OpenWetWare:Information management/current publishing pro con

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Revision as of 09:29, 6 August 2006 by Austin J. Che (Talk | contribs)
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  • Lucks 18:25, 1 August 2006 (EDT): I think it is a good exercise to discuss what are the pro's and con's of the existing literature system to be able to asses what any future system should provide.
  • Austin 09:29, 6 August 2006 (EDT): You may also want to discuss the economic models of the traditional, open access, and what the future would look like. Below mainly talks about the "smallest publishable unit" (SPU) of publishing but it seems as the SPU approaches zero, then the cost model needs to be adjusted even from the open-access author pays for a complete article model.

Current Publishing System: Description

Pro's

What are the good qualities about this sysem that we want to preserve in a future system?

  • Scientific results are communicated through publishing and distribution of journals.
  • Scientific results are reviewed by 2 to 3 reviewers and an editor before they are published. (I would argue that even more reviewing eyes would be beneficial to reduce the chances of lazy or biased reviewers).
  • The publication process allows works to be cited and archived.

Con's

What are the problems with this system that need to be addressed

  • Smaller scientific achieviments don't count as currency. You don't get credit until you can publish a paper on it. This biases the system against researchers who have short attention spans, and also encourages researchers to force publications out, when maybe they shouldn't be forced out. Since the curruncy is published works (and highly cited - the currency is actually citations), the funding structure can impose deadlines that causes considerable amount of rushing to publication. This is the most serious problem with the current literature system.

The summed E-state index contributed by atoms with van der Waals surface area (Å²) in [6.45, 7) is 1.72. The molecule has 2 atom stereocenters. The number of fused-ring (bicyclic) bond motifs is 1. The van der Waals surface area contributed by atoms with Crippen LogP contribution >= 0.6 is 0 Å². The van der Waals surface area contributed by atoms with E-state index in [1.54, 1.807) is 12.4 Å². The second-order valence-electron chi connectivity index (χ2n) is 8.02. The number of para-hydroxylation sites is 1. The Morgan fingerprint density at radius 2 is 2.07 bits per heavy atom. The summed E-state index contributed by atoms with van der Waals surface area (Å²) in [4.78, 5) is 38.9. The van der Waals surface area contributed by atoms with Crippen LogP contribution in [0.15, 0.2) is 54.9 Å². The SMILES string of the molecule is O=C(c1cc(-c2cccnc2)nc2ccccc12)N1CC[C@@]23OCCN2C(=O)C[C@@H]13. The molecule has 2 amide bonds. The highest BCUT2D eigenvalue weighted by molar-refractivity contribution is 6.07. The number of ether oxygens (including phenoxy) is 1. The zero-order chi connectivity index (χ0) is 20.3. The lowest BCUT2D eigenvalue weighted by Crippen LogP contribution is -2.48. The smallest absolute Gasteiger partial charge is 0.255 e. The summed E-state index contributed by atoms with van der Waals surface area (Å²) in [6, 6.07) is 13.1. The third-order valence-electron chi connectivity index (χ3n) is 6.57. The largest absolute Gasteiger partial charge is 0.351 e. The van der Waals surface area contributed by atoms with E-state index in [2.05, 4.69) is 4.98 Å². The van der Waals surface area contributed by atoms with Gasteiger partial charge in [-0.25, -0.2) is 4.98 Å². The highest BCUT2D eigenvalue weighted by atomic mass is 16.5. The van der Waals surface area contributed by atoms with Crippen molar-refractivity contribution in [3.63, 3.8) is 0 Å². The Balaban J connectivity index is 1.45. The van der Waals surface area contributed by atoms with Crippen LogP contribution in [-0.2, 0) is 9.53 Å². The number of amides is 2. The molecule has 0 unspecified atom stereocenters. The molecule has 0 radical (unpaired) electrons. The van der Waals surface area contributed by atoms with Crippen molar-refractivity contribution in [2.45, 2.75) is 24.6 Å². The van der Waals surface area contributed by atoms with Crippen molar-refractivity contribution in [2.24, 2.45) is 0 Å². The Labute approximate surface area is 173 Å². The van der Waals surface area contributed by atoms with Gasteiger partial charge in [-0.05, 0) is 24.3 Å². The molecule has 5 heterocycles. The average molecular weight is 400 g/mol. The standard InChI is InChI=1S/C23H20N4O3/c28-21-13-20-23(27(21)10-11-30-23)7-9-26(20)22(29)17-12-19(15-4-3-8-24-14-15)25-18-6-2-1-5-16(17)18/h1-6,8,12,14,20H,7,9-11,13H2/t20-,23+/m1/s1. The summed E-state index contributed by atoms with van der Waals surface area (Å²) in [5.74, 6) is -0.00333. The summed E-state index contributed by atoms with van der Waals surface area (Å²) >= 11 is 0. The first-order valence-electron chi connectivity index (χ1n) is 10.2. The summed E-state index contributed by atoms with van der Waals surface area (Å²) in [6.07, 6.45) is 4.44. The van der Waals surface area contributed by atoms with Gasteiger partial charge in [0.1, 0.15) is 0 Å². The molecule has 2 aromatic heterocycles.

• The process takes way too long. Even if we stick with the current currency model of a polished paper, then the reviewing and layout process can have a lag time of up to a year in some cases - way too long to wait when working on cutting edge science. Even when we eliminate these 2 processes (as has been done by Paul Ginsparg's revolutionary arxiv.org), the researcher still has to hoard smaller, but useful mini-investigations until the paper is written. I would argue that it is better to get out complete investigations (little mini-hypotheses) out before a paper can be written - these are often useful to more people than the author.
  • Too much information is lost - since there is no venue to publish the mini-investigations, most of those that don't fit in the paper wallow in lab notebooks never to be seen again. This also brings up the debate about publishing negative results, which often don't make it into papers, but have a clear utility to science.
  • The peer review process can break down with lazy, unbiased, or uncompetent reviewers. It would be better to have a system that let a broad group of people comment on smaller parts of the larger work as well as the work as a whole. Make peer review change to community review.
  • Literature searching is a very difficult task. This is in part due to poor search tools designed for the needs of a scientific liteature search, but also due to the paper presenting a 'story' that spins the content of the research. In my experience, I perform a query - those articles whos TITLES look promising then get their abstracts read. The point is that titles can often be chosen for spin-factor. If the model separated form from content (what CSS does for HTML), then you can search based on scientific content, find all papers or work that has that content, and then read the work - rather than searching based on the authors choice of words.
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